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Email Security Best Practice – How to Stay Safe Online

While it might be the age of social media, people still use email to communicate. As a consequence, this means that you are still in a position to get hacked or trapped into opening a door to get hacked, scammed or have some nefarious program, aka malware, installed on your computer.

Email security threats continue to be among the biggest risks to businesses worldwide and more than 90% of hacking attacks begin with some kind of email phishing or spoofing attack which includes the very nasty ransomware and CEO fraud. Global ransomware damage costs are predicted to exceed US$5 Billion in 2017.

Last year Ginni Rometty, IBM’s chairman, president and CEO said: “Cyber-crime is the greatest threat to every company in the world”. The cost of an email security threat cannot only be enormous when sensitive customer information or financial data is breached, but it also ends up in reduced customer confidence, damage to your company’s reputation and ultimately, loss of business.

Email Security Best Practice

Beware of attachments – The first rule of email security is to never click or open an attachment on an email where you don’t recognise or know the sender. Any email attachments that end in “htm or HTML” are pretty much guaranteed to be dodgy, so immediately bin any emails containing those to be safe. If an email comes from an apparently legitimate source but you feel unsure about it, rather contact the sender and enquire about any attachments they may have sent.

Watch the wording – Take note of the wording of an email. Generally, if it is written in bad English, has horrible grammar and is mostly nonsensical in parts, it is often a scam hoping to convince you to interact in a way that will result in your being hacked. Hackers are getting more sophisticated regarding this now, so make sure to look out for other signs too.

Beware of Phishing – Pronounced ‘fishing’, this is an email scam and weapon of choice of identity thieves and businesses are 6.2 times more likely than personal accounts to receive phishing emails. Most phishing emails pretend to be from a banking or financial institution and are cloned to look authentic. The email will cleverly attempt to con you into a state of panic and lead you to a malicious website to get you to enter your username and password in some manner. The minute you do this, they have your details and can take your finances for a wild ride. Even just clicking on the link can infect your computer with data stealing malware.

It is important to remember that banking institutions especially, will never ask you for such sensitive information or to click a link to your login over an email. If ever in doubt, rather phone the bank on a number you know to be legitimate to make enquiries.

Avoid keylogging – If you access your email from a computer that is not your own, that can be risky. Keylogger software could be installed on that computer without your knowledge. Every keystroke you make is captured by the software and gives a hacker access to your otherwise protected information.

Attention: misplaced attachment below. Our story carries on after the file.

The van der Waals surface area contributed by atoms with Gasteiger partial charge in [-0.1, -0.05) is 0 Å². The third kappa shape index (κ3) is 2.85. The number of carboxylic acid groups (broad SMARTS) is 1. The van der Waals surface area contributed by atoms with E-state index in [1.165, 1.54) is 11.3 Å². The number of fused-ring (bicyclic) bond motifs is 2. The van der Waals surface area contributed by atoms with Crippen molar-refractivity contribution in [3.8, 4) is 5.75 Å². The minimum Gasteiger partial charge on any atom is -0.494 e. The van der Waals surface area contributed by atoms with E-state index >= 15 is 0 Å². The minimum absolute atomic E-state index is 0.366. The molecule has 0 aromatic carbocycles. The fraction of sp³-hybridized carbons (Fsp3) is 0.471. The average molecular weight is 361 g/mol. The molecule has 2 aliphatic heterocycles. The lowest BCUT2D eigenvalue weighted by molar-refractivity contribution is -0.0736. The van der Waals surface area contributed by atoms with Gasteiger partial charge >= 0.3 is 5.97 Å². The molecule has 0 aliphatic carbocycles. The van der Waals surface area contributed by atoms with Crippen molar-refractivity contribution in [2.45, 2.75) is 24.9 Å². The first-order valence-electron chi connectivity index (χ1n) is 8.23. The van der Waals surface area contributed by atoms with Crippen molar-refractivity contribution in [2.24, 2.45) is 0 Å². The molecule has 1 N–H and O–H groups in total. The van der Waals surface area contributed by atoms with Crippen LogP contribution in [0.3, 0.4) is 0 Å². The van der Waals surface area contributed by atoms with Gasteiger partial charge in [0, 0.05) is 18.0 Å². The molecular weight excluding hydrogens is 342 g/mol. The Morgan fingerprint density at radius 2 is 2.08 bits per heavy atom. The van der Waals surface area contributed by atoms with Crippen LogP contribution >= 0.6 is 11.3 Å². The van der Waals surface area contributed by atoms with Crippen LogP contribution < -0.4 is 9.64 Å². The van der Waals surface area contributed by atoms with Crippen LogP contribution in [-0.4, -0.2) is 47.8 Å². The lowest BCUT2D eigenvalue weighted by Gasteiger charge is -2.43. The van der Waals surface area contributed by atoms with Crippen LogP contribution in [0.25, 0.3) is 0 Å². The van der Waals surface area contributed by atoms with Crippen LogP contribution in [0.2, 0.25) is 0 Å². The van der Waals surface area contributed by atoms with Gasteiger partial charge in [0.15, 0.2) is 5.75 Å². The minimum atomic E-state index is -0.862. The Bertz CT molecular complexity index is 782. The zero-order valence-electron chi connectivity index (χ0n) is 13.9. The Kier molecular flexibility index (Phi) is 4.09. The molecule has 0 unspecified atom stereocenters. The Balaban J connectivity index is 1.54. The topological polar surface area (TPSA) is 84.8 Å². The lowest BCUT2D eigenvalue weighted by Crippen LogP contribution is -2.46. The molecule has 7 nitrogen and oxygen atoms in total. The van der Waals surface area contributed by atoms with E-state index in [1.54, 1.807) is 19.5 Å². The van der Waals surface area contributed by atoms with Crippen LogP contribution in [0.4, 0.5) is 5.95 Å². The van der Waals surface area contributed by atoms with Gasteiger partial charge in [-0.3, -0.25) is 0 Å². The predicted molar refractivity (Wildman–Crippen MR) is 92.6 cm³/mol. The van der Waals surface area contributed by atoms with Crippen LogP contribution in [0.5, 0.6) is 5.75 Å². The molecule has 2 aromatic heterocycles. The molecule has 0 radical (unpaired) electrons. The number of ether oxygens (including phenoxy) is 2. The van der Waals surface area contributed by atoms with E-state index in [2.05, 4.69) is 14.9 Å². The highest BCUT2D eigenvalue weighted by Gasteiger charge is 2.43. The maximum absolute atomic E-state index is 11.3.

Filter your Spam – This scourge against email security around the world can make up as much as 95% of all email on the internet. Spammers get email addresses from newsgroups, malware that harvests emails from hacked accounts and from unscrupulous website operators. Besides causing congestion in your network, a large portion of spam contains malware or links to websites that contain malware.

A good protection against spam is a spam filter. Both the corporate variety as well as filters on your Gmail inbox are relatively strong and most of us don’t ever see emails we didn’t sign up for, but as added protection, it’s a good idea to use any junk mail filtering options available in your email software.

The development of Snowshoe spam, which sends spam from thousands of users in low volumes is harder for anti-spam software to keep up with and is often tied to legitimate bulk email addresses that come from sources that you legitimately signed up for.

Whatever you do, never ever unsubscribe or reply to suspected or obvious spam emails because this confirms to the spammers that your email address is real. If however, you have legitimately subscribed to an email newsletter for example, and no longer want to receive it, those are mostly safe to unsubscribe from.

Encrypt your Emails – Emails travelling over the internet can sometimes be accessed by a Man-in- the-Middle (MITM). To prevent this, it is safer to encrypt sensitive emails so that the content and attachments can only be read by the intended recipients.

Let the Mailmech experts provide you with secure online protection and email security for your business email. If you would like to know more, call them for advice and recommendations on 011-789 1608 or visit www.mailmech.co.za

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